Thank you, AND is a nice idea, but I think there's a much more better way to save only the ranges, without referring to each member in the range, because I going to use big ranges, 1000000 for example. –  Alon Gubkin Oct 23 '09 at 15:50
    
Has anyone any idea why this was downvoted? –  Binary Worrier Oct 23 '09 at 16:02
    
Re case 2: Basically, instead of checking points one at a time, you're checking them 64 at a time and iterating. I'm not sure this is o(n)... –  Andrew Song Oct 23 '09 at 16:07
    
I'm with Andrew, your algorithm run time in the worst case is n / [size of bit array], which is still o(n) –  Preston Guillot Oct 23 '09 at 16:21
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What about if you store the ranges themselves within the NumberLine. You can do a merge when overlapping ranges are added. CheckRange then can query the ranges that are stored inside NumberLine instead of the individual elements. This then becomes O(N) in the number of ranges, instead of O(N) in the number of elements. If you do merge ranges when possible then the number of ranges becomes smaller than the number of calls to AddRange.

See the code sample below. I'm not an expert on .Net collections so a more efficient implementation might be possible by selecting better collection types. _NT suggested storing values in a tree structure. You can apply this also to ranges and store them by the start number. This makes searching the ranges faster, both when adding and checking. In my current implementation adding Ranges to the end is slower than adding ranges at the beginning. When storing this in an efficient tree the complexity becomes O(log N) in the number of ranges.

using System;
using System.Collections.Generic;
using System.Collections.ObjectModel;

namespace NumberLine
{
    class Program
    {
        static void Main(string[] args)
        {
            NumberLine line = new NumberLine();
            line.AddRange(1, 5);
            line.AddRange(10, 12);
            line.AddRange(20, 30);

            List<Range> ranges = line.CheckRange(10, 25);
            foreach (Range r in ranges)
            {
                for (int i = r.Start; i <= r.End; i++)
                {
                    Console.WriteLine(i);
                }
            }
        }
    }

    class Range
    {
        public int Start;
        public int End;
    }

    class NumberLine
    {
        private SortedList<int, Range> Ranges = new SortedList<int, Range>();

        public void AddRange(int start, int end)
        {
            if (Ranges.Count == 0)
            {
                 Ranges.Add(start, new Range() { Start = start, End = end });
            }
            else
            {
                foreach (Range currentRange in Ranges.Values)
                {
                    if (start <= currentRange.Start) 
                    {
                        if (end >= currentRange.End)
                        {
                            currentRange.Start = start;
                            currentRange.End = end;
                        }
                        else
                        {
                            currentRange.Start = start;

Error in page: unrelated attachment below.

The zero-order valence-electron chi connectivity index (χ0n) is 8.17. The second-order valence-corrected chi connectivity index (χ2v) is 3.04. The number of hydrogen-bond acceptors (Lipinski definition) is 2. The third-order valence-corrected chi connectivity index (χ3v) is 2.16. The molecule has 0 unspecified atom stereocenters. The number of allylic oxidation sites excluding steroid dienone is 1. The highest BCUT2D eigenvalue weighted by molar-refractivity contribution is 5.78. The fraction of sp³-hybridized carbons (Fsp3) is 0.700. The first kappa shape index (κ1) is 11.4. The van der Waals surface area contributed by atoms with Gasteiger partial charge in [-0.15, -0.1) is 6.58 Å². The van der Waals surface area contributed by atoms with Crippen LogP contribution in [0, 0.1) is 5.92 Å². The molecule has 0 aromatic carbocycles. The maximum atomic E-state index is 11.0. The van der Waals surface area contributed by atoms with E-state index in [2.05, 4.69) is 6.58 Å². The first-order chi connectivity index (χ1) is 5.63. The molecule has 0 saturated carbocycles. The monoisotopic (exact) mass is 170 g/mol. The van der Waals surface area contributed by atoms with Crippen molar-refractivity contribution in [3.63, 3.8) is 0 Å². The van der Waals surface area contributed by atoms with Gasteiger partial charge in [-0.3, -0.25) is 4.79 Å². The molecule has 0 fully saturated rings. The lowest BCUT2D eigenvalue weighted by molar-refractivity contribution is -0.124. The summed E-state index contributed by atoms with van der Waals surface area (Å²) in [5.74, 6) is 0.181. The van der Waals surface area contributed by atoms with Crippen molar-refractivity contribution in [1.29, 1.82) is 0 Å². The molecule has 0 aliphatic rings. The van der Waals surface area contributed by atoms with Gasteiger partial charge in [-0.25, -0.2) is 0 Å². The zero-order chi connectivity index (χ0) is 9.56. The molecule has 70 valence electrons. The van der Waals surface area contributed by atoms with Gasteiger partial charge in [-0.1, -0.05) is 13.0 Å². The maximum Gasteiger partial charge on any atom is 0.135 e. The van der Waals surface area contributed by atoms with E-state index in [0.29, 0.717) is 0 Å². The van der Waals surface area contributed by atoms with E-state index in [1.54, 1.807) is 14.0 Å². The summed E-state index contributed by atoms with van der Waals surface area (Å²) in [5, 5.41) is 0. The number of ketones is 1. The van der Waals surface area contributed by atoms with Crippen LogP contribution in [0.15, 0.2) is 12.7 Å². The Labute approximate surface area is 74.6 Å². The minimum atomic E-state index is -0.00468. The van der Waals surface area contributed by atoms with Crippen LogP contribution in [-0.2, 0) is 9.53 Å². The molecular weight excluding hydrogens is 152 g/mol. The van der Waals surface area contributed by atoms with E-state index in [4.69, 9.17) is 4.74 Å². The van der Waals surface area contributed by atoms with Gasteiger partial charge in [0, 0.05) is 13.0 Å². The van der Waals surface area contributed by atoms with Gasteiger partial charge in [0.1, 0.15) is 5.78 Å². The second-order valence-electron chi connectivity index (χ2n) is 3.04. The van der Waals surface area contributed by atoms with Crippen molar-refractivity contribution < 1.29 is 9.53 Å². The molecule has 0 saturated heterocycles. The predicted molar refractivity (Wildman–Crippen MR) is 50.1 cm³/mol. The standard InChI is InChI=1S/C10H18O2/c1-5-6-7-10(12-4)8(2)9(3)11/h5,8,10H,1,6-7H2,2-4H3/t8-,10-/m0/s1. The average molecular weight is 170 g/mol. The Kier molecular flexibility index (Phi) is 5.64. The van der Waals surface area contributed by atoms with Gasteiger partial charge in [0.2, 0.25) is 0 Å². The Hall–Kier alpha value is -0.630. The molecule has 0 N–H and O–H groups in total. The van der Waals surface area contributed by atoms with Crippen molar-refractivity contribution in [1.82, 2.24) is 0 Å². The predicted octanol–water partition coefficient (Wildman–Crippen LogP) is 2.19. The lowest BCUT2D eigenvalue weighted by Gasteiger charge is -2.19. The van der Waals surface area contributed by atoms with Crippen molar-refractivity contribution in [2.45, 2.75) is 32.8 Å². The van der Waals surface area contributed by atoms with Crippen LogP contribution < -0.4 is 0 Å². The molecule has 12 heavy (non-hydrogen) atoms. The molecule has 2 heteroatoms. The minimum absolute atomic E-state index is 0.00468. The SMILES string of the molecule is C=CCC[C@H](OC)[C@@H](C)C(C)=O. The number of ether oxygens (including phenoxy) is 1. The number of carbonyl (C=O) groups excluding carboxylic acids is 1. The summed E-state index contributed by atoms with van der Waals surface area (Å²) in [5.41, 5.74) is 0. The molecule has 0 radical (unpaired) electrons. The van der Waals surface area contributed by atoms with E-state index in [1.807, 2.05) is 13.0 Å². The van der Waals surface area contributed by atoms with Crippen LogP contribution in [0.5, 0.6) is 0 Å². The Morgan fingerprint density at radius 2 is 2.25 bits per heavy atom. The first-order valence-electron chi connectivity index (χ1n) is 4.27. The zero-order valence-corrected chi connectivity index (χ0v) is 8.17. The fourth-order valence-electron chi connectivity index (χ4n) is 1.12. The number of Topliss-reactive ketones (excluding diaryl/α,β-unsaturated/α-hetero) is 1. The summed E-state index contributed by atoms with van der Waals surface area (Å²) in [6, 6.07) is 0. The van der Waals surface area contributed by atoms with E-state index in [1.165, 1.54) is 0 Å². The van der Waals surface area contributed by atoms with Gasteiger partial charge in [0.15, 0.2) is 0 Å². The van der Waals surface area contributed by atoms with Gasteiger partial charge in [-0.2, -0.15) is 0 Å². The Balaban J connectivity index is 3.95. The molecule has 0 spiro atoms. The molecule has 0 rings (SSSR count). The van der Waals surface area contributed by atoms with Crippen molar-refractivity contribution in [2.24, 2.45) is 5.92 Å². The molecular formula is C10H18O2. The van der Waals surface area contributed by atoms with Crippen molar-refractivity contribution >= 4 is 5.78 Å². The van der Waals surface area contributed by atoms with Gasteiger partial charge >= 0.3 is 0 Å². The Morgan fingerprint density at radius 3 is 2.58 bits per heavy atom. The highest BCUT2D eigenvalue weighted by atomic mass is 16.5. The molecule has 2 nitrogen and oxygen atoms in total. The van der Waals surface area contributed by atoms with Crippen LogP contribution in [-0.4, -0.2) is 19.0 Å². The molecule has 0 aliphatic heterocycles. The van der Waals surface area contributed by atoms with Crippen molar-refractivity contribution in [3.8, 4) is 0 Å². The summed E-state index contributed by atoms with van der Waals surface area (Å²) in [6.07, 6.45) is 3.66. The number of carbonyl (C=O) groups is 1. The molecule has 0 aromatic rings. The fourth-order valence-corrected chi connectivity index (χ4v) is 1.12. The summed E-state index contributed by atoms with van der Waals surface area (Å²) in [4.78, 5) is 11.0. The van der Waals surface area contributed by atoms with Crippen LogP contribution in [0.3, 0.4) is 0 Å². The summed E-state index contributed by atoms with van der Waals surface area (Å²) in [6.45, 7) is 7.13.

}
                        Ranges.RemoveAt(start);
                        Ranges.Add(start, currentRange);
                        break;
                    } 
                    else
                    {
                        if (start <= currentRange.End)
                        {
                            currentRange.End = end;
                            break;
                        }
                        else
                        {
                            Ranges.Add(start, new Range(){ Start = start, End = end });
                            break;
                        }
                    }
                }           
            }
        }

        public List<Range> CheckRange(int start, int end)
        {
            List<Range> result = new List<Range>();
            foreach (Range currentRange in Ranges.Values)
            {
                if (start <= currentRange.End)
                {
                    if (end <= currentRange.End)
                    {
                        result.Add(new Range() { Start = currentRange.Start, End = end });
                        break;
                    }
                    else
                    {
                        if (start <= currentRange.Start)
                        {
                            result.Add(new Range() { Start = currentRange.Start, End = currentRange.End });
                        }
                        else
                        {
                            result.Add(new Range() { Start = start, End = currentRange.End });
                        }
                    }
                }
            }
            return result;
        }
    }

}
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O(n) means varies as the number of elements O(1) means constant time

I can't think of an O(1) way of implementing this, either.

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I'm not sure about the specifics of the app, but my intuition tells me this would be much better handled in the database, since it is a set based operation.

I.E.

Select
*
from numberlines
where 
number_group = @group_id
marked = 1
and number >= @min_range
and number <= @max_range
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2  
I'm implementing database transactions, and your idea is to use a database? –  Alon Gubkin Oct 23 '09 at 15:55
1  
not sure about the efficinency ! –  Toto Oct 23 '09 at 15:59
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If you tried to tackle this problem in iteratively that may help. For instance load your LineNumber class up with a list of Ranges, Those ranges have a start and end int in them. Then instead of a 'checkrange(a,b)' method, just implement a 'hasNumber(a)' method. Do this simply by looping through your list of Ranges and call a method 'isInRange(a) on the Range class So your Data model might be:

LineNumber {
 List<Range> ranges;
 aadRange(a,b);
 // Loops through all ranges and calls isInRange on each method
 isInRange(a);

 //just iterates over isInRange from a to b
 checkRange(a,b)

}

Range {
 Range(a,b)
 isInRange(a);
}

This will get you some working code, and an interface. It may not be fast enough, but you don't know that yet. Leave the lucene implementation for later. :)

This is not a full solution, but perhaps a different approach could help yield better results.